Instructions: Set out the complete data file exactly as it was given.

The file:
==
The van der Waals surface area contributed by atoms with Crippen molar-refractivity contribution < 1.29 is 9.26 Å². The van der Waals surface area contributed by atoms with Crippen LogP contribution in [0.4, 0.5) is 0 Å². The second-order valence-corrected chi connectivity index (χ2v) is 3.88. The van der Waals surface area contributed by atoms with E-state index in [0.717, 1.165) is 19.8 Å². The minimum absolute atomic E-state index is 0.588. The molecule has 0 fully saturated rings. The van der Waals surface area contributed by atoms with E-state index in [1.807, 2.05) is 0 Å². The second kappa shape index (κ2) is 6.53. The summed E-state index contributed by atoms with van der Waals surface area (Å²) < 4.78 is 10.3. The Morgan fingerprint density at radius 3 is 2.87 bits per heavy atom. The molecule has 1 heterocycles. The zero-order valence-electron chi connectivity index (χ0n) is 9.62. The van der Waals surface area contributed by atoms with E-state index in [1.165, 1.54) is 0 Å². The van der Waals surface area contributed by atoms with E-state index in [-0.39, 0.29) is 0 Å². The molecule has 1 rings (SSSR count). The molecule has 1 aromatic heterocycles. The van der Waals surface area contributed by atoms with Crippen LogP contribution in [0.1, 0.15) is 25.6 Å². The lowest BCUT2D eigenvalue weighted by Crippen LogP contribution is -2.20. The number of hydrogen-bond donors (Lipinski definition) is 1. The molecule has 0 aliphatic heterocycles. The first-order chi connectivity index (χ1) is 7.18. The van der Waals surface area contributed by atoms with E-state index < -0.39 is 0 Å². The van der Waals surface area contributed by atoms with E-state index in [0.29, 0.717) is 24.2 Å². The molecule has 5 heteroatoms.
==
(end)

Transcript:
The van der Waals surface area contributed by atoms with Crippen molar-refractivity contribution < 1.29 is 9.26 Å². The van der Waals surface area contributed by atoms with Crippen LogP contribution in [0.4, 0.5) is 0 Å². The second-order valence-corrected chi connectivity index (χ2v) is 3.88. The van der Waals surface area contributed by atoms with E-state index in [0.717, 1.165) is 19.8 Å². The minimum absolute atomic E-state index is 0.588. The molecule has 0 fully saturated rings. The van der Waals surface area contributed by atoms with E-state index in [1.807, 2.05) is 0 Å². The second kappa shape index (κ2) is 6.53. The summed E-state index contributed by atoms with van der Waals surface area (Å²) < 4.78 is 10.3. The Morgan fingerprint density at radius 3 is 2.87 bits per heavy atom. The molecule has 1 heterocycles. The zero-order valence-electron chi connectivity index (χ0n) is 9.62. The van der Waals surface area contributed by atoms with E-state index in [1.165, 1.54) is 0 Å². The van der Waals surface area contributed by atoms with E-state index in [-0.39, 0.29) is 0 Å². The molecule has 1 rings (SSSR count). The molecule has 1 aromatic heterocycles. The van der Waals surface area contributed by atoms with Crippen LogP contribution in [0.1, 0.15) is 25.6 Å². The lowest BCUT2D eigenvalue weighted by Crippen LogP contribution is -2.20. The number of hydrogen-bond donors (Lipinski definition) is 1. The molecule has 0 aliphatic heterocycles. The first-order chi connectivity index (χ1) is 7.18. The van der Waals surface area contributed by atoms with E-state index < -0.39 is 0 Å². The van der Waals surface area contributed by atoms with E-state index in [0.29, 0.717) is 24.2 Å². The molecule has 5 heteroatoms.